By Emily Votaw

CLEVELAND — The Grog Shop is debatably Cleveland’s most intimate venue, and there’s something to be said about pop-punk in close quarters.  Not that Silent Lions are necessarily pop-punk in nature, but the rest of the bands that made up the bill at the Grog Shop on Thursday, another snowy, sludgy night in Cleveland, most definitely were; and frontman Dean Tartaglia’s former incarnation as the leader of Mindfish (the premier pop-punk outfit in Athens, Ohio, for the past several years) must have taught him a thing or two about playing to kids in skinny jeans, tight band tees and Vans.

Tartaglia and Matt Klein are pretty mighty for being a two-man act, effectively waking up the relatively small gang of teens that had gathered around the stage for the prior act, Lakewood natives Mobley Hits Back.  The band kicked into their set, Tartaglia manhandling both a bass guitar and keyboard, and both Tartaglia and Klein attacking their instruments with ferocity similar to another famous Ohio rock duo, only a half hour outside of the Rubber City.  Aggression isn’t the only thing that the band has in common with The Black Keys; something about Tartaglia’s perfectly strained vocal style is reminiscent of Dan Auerbach’s.

“Never Gonna See You Again” started out the set, the opening track of the band’s last EP, “The Parliaments,” a pretty good representation of Silent Lion’s lo-fi/high-fi aesthetic.  The thing about the band is that they seem to fit in just fine with the other sorts of pop-punk acts that played at the Grog Shop Thursday night.  Something about inappropriate synth use separates them from the more refined sound that they could potentially possess.  Bits of “Never Gonna See You Again” are accomplished, the bleary-eyed rough-edged bluesy bits of chorus and wonderfully indecipherable vocals in general are very, very welcome on the night that all the other kids who loved Blink 182 in the early 2000s are playing with their bands in a space as small as the Grog Shop.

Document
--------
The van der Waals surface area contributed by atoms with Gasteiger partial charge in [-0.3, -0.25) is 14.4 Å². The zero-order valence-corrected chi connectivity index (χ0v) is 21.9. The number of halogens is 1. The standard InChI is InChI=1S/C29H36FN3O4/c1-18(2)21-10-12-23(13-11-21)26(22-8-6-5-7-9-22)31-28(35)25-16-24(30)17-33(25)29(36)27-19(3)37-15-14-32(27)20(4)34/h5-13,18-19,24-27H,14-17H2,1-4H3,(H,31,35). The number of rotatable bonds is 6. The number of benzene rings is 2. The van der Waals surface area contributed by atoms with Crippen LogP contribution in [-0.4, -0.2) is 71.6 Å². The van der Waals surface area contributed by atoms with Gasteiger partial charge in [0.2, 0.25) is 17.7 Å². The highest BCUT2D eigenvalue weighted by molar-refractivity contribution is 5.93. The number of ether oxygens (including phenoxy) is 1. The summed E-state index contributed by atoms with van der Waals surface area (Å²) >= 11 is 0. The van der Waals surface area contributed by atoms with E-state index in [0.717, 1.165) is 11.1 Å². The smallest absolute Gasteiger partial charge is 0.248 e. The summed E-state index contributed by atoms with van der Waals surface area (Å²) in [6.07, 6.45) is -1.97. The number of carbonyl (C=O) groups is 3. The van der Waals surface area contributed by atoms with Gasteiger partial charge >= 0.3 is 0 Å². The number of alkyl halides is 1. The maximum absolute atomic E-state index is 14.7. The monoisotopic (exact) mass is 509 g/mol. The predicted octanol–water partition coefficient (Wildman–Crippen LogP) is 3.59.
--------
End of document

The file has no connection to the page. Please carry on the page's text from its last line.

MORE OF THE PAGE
Soon the band jetted into “Stolen in the Heat of the Moment,” one of the catchiest tracks off of their latest release, “The Compartments.”  Perhaps one of the most remarkable aspects of the show was the band’s ability to sound so flawlessly like their recording, only allowing enough roughness into live renditions to lend the performance some much-needed grit.  At their best, Silent Lions sound like they are on the verge of becoming a Fat Possum act; a hope only tampered by overzealous synth samples.  “Stolen in the Heat of the Moment” has great potential, truly living up to the “Hall and Oates stoner rock” description that the band uses on their Facebook page — up until that fatal synth solo at the end of the song.  Initially seeing Tartaglia go at those synths was enough to change the otherwise offensive solo, but only for so long.

However, the set was engaging, and the petty criticism that can be offered isn’t much in the face of loud music played very well in a very small club.  Not that those imperfect samples aren’t troubling.

Because they are.  Very troubling.

“Terrible Days” is another track off Silent Lions’ last EP, and one that the band broke into after a couple of songs – it was perhaps the bluesiest song the band tackled Thursday night – but then there were those fake horn samples towards the middle of the song, an unforgivable sin when the band is as close to being legitimately good as Silent Lions.

The band ended their performance with “Lost My Time”, another song brought up by Tartaglia’s skillful bass doodling and Klein’s reserved drumming and brought down by overutilization of the loud-quiet-loud technique and those futuristic synth samples.  The song’s premise is great – a goofy testament to how a terrible drummer can screw up a performance, something that anyone who has seen enough local-sized live performances know is a very real and very terrifying possibility.

Tartaglia and Klein are a superior act.  They’re probably the most proficient, listenable band that played Thursday night.  But until they can be separated from acts with too-long names and over-involvement in the clichéd community that is pop-punk in 2014, Silent Lions will not have reached their potential.

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